By Saralee Terry & Larry D. Woods

Book Club: Our first selection and recommendation for the City Paper Book Club is Bel Canto (Perennial) by Ann Patchett. We’d love to have your responses. Please send them at

Saralee Says

How often does a local author receive international acclaim for a book? Bel Canto, written by Nashvillian Ann Patchett, is the talk of the book world, having won several awards as well as the hearts of readers. I fell in love with this book from the first page. Why? Because Patchett has accomplished something that very few authors achieve. She successfully blends the elements of a suspense novel with that of a love story. It has all the components that make a great novel, to wit, a beginning, a middle, and an end.

Patchett’s plot is based on a true story. In 1996 the terrorist organization Tupac Amaru took over the Japanese ambassador’s residence in Lima, Peru. There was no romance in the true event — only bloodshed. In Patchett’s fictional world she addresses the question of what happens when a Third World country entices a Japanese entrepreneur to a birthday party where the world’s leading opera soprano will sing — only to have terrorists show up uninvited and seize all of the guests.

My questions for our book club are: Can you fall in love with someone whose language you do not speak? Does love really conquer all? What are the differences, if any, between the love affairs of the four main characters: Roxanne and Hosokawa and Gen and Carmen? I was not sympathetic to the cause of Carmen because I could not get past the fact that her character is a terrorist. Did you figure out early who was going to die? Do you think it was by choice? Whom would you have killed and whom would you have saved? How did the events of Sept. 11 affect your emotions while reading Bel Canto?

OK, I admit it. I did something with this book that I never do. I read the ending first because that is what all of my friends were talking about. Do you think I made a mistake? I want to know if others did the same thing and if the book was spoiled for me because I knew the ending. As much as you want to find out what happens, do not do this. Read this book all of the way through, or you will cheat yourself. I know from experience. I liked the ending, but I wanted a chapter between the last chapter of the book and the epilogue. But because Patchett wrote the book like she did, the ending of Bel Canto will be discussed among its readers for years to come, just like the ending of Gone with the Wind. As much as I wanted to, I would not change a thing with the ending because I get to wonder and talk with my friends about why they think things turned out like they did for Roxanne Coss. Ask your friends who have read this book what they think about the ending.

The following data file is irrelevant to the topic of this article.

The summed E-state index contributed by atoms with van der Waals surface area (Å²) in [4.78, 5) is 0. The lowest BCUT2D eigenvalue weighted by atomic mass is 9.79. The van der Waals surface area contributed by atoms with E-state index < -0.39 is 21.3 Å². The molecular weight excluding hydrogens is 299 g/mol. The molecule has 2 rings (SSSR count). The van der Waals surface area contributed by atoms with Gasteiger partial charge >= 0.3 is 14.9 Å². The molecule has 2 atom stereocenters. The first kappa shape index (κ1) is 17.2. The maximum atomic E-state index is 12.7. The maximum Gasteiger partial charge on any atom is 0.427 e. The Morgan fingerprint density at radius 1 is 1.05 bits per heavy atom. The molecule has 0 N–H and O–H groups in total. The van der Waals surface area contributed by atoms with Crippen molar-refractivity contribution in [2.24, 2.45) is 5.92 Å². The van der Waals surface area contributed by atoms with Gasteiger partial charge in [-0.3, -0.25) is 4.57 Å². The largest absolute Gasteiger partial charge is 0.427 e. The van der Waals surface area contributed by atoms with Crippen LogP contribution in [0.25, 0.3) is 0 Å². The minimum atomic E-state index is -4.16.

Larry’s Language

Be careful whose parties you choose to attend, whether it’s the Swan Ball or Titans tailgating. In Bel Canto, a Latin American country throws a swanky party featuring Roxanne Coss, world-famous opera soprano (no relation to the HBO Sopranos) to attract Japanese businessman Katsumi Hosokawa. Meanwhile, terrorists target the host, President Masauda, who at the last minute does not attend so he can stay home and watch his favorite soap opera.

So the stage is set: Instead of hero worship, prospects of a factory and jobs, or even the kidnapping of a president, the Patchett characters get what we all get in life — a surprise, in this case a deadly surprise. Like Tony Soprano, we know we will die or get whacked, but these hostages fear it will be sooner rather than later.

If you’re in a book group, it will be noisier than my sixth-grade Weekly Reader club in discussing the issues in this novel, all of which relate to the fear of death while hoping for life as well as the usual male instinct of will she like me, will she love me, and is my gun bigger than his gun.

While my better half read this book as a love story, I read it as a tale of violence and suspense with some romance. Questions to discuss while munching pizza and dessert (or swilling Chardonnay and nibbling on ladyfingers, whatever they are, at my better half’s book club) include: Is music the language of love when there is a gun in your face every minute? Do people like Roxanne really fall in love with someone she does not share a common language with? Or is this merely proof that love, or physical attraction, is a universal language? Perhaps it is easier for Roxanne who sings opera in a language she does not speak or is this just life imitating art copying life? Does Patchett intend to create a story that mirrors the emotions in an opera or the fears of terrorism?

In this unique setting, Patchett uses an omniscient point of view that skips from character to character as they carry out the daily events of ordinary life, such as cooking, eating and worrying about clean underwear. As Roxanne practices singing each day, the hostages and the terrorists are drawn together to listen to the beauty of opera. Are such terrorists realistically depicted as they enjoy chess and opera and grieve at the first death? I had a hard time with this since my personal bias is people who believe in violence as a way of life are too stupid to appreciate the finer things in life.

Bel Canto is a deadly dissection of antagonistic characters forced by their terrorist/hostage environment to coexist to the point of empathy, proving again that author Ann Patchett is a master at placing odd characters in unusual settings. I love the conflict and tension of the story. Of course, like President Masauda, I would have skipped the operatic party for a good action movie, but when Hollywood or the New York Metropolitan Opera options Patchett’s book, I will be first in line to buy a ticket.

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